Early Iron Age
In this area of the site, the earliest phase of features is a line of pits, over 200 m long. The line of pits runs from the north-west to the south-east and may have been used to mark out boundaries of land ownership or agricultural areas. Although there is very little evidence to help with dating the pit, just one piece of pottery, it is thought to be Iron Age (800BC – 43AD). Similar pit alignments in the region have also been dated to the Iron Age.
Mid-late Iron Age
As more sophisticated methods of carving out agricultural land developed, more permanent places to live were needed. So far, two roundhouses have been revealed.
Roundhouses range in date from the Bronze Age, Iron Age and Roman period, and are identified from their circular shape and round gullies. They would have had a strong pointed thatched roof, and the walls could be made from different types of materials such as compacted mud or stone.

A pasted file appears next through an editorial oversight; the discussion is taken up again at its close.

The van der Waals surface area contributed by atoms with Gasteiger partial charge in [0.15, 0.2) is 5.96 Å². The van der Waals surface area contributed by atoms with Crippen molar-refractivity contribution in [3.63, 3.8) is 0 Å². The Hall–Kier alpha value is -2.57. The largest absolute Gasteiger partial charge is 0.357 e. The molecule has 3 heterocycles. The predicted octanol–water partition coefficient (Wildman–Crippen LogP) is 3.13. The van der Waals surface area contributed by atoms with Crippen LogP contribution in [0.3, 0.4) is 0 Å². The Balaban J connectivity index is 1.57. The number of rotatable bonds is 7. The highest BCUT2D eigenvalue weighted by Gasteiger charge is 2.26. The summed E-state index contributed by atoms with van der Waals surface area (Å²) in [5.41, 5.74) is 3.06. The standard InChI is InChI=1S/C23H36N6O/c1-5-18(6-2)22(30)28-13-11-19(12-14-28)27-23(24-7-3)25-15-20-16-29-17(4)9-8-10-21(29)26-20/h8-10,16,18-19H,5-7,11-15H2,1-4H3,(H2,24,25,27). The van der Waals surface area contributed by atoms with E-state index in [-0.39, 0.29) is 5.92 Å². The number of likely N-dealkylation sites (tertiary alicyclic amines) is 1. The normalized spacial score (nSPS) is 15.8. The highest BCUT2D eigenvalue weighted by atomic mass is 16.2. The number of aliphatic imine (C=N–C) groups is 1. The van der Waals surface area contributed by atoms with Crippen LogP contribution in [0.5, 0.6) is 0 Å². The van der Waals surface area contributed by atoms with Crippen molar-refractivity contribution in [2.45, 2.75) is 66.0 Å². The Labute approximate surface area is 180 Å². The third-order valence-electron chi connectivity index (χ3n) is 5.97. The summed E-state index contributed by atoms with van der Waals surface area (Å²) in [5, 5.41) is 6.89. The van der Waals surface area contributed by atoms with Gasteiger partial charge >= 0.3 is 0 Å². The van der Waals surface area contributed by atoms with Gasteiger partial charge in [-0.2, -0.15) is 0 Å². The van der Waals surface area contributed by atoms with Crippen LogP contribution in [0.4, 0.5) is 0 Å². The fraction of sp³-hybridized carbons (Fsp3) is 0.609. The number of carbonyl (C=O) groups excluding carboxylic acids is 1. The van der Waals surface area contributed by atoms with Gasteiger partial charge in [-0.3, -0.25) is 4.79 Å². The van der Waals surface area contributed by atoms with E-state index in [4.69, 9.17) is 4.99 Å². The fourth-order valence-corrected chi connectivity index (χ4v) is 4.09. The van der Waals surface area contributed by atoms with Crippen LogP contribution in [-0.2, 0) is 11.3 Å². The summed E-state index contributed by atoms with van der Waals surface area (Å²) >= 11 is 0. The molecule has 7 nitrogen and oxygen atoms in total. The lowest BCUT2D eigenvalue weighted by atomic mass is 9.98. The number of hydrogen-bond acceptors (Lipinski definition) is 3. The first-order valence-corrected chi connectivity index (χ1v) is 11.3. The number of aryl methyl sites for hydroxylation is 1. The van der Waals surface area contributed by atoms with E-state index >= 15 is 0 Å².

The roundhouses at Coleshill are likely to be from the Iron Age, as the pits were, but a bit later. It is likely the roundhouses were occupied all year round. The roundhouses are surrounded by a large ditch, connected to further ditches.
As the settlement grew, the earlier pits were no longer sufficient and were replaced by a larger ditch The ditch follows the same direction as the former pits, but has spurs coming off it to divide the land into field systems, similar to what you may see in the countryside today. After digging down through the ditch, a distinctive “tipping” fill was revealed. Tipping fills are created by “tipping” the dirt and other material you remove while digging a hole into a different area. The tipping fill in this case is made up of stones that have been in a fire. The stones have a dark rosy bloom or a very deep bruised red colour with cracks, distinctive of stones that have been heated. The material also contained other things affected by heat such as charcoal. Similar types of material were found in the foundation of the roundhouse as well as the ditch. This type of fill is deliberate and made by humans, so finding two similar deposits in two nearby features suggests that they were made around the same time.